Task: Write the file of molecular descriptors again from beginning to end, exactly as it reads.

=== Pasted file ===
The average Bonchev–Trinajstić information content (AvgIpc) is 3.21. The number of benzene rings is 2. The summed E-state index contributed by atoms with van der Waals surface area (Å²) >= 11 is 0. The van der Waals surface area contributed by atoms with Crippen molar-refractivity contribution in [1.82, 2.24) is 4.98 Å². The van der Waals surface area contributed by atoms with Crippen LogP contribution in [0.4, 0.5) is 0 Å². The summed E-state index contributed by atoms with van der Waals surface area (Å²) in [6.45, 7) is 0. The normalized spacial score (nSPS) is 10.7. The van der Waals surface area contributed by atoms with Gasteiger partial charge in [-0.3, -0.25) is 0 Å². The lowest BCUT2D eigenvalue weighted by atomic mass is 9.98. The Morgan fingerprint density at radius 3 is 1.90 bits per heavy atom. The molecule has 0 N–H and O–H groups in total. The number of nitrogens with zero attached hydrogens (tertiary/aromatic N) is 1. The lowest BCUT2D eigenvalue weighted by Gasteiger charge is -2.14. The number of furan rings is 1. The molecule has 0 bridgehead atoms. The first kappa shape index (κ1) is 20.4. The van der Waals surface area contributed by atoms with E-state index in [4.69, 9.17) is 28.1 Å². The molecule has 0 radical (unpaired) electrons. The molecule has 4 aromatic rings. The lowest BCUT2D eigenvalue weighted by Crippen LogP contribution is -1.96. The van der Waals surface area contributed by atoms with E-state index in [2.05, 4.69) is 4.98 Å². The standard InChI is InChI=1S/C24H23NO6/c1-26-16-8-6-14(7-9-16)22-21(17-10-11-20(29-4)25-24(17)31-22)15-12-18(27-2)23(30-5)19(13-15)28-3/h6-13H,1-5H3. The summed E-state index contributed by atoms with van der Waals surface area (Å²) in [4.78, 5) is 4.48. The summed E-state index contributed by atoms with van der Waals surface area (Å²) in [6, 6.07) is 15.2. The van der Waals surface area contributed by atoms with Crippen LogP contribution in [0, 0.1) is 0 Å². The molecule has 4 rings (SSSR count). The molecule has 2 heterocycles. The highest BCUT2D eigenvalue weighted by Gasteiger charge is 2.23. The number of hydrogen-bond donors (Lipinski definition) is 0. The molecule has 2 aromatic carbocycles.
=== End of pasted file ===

The average Bonchev–Trinajstić information content (AvgIpc) is 3.21. The number of benzene rings is 2. The summed E-state index contributed by atoms with van der Waals surface area (Å²) >= 11 is 0. The van der Waals surface area contributed by atoms with Crippen molar-refractivity contribution in [1.82, 2.24) is 4.98 Å². The van der Waals surface area contributed by atoms with Crippen LogP contribution in [0.4, 0.5) is 0 Å². The summed E-state index contributed by atoms with van der Waals surface area (Å²) in [6.45, 7) is 0. The normalized spacial score (nSPS) is 10.7. The van der Waals surface area contributed by atoms with Gasteiger partial charge in [-0.3, -0.25) is 0 Å². The lowest BCUT2D eigenvalue weighted by atomic mass is 9.98. The Morgan fingerprint density at radius 3 is 1.90 bits per heavy atom. The molecule has 0 N–H and O–H groups in total. The number of nitrogens with zero attached hydrogens (tertiary/aromatic N) is 1. The lowest BCUT2D eigenvalue weighted by Gasteiger charge is -2.14. The number of furan rings is 1. The molecule has 0 bridgehead atoms. The first kappa shape index (κ1) is 20.4. The van der Waals surface area contributed by atoms with E-state index in [4.69, 9.17) is 28.1 Å². The molecule has 0 radical (unpaired) electrons. The molecule has 4 aromatic rings. The lowest BCUT2D eigenvalue weighted by Crippen LogP contribution is -1.96. The van der Waals surface area contributed by atoms with E-state index in [2.05, 4.69) is 4.98 Å². The standard InChI is InChI=1S/C24H23NO6/c1-26-16-8-6-14(7-9-16)22-21(17-10-11-20(29-4)25-24(17)31-22)15-12-18(27-2)23(30-5)19(13-15)28-3/h6-13H,1-5H3. The summed E-state index contributed by atoms with van der Waals surface area (Å²) in [4.78, 5) is 4.48. The summed E-state index contributed by atoms with van der Waals surface area (Å²) in [6, 6.07) is 15.2. The van der Waals surface area contributed by atoms with Crippen LogP contribution in [0, 0.1) is 0 Å². The molecule has 4 rings (SSSR count). The molecule has 2 heterocycles. The highest BCUT2D eigenvalue weighted by Gasteiger charge is 2.23. The number of hydrogen-bond donors (Lipinski definition) is 0. The molecule has 2 aromatic carbocycles.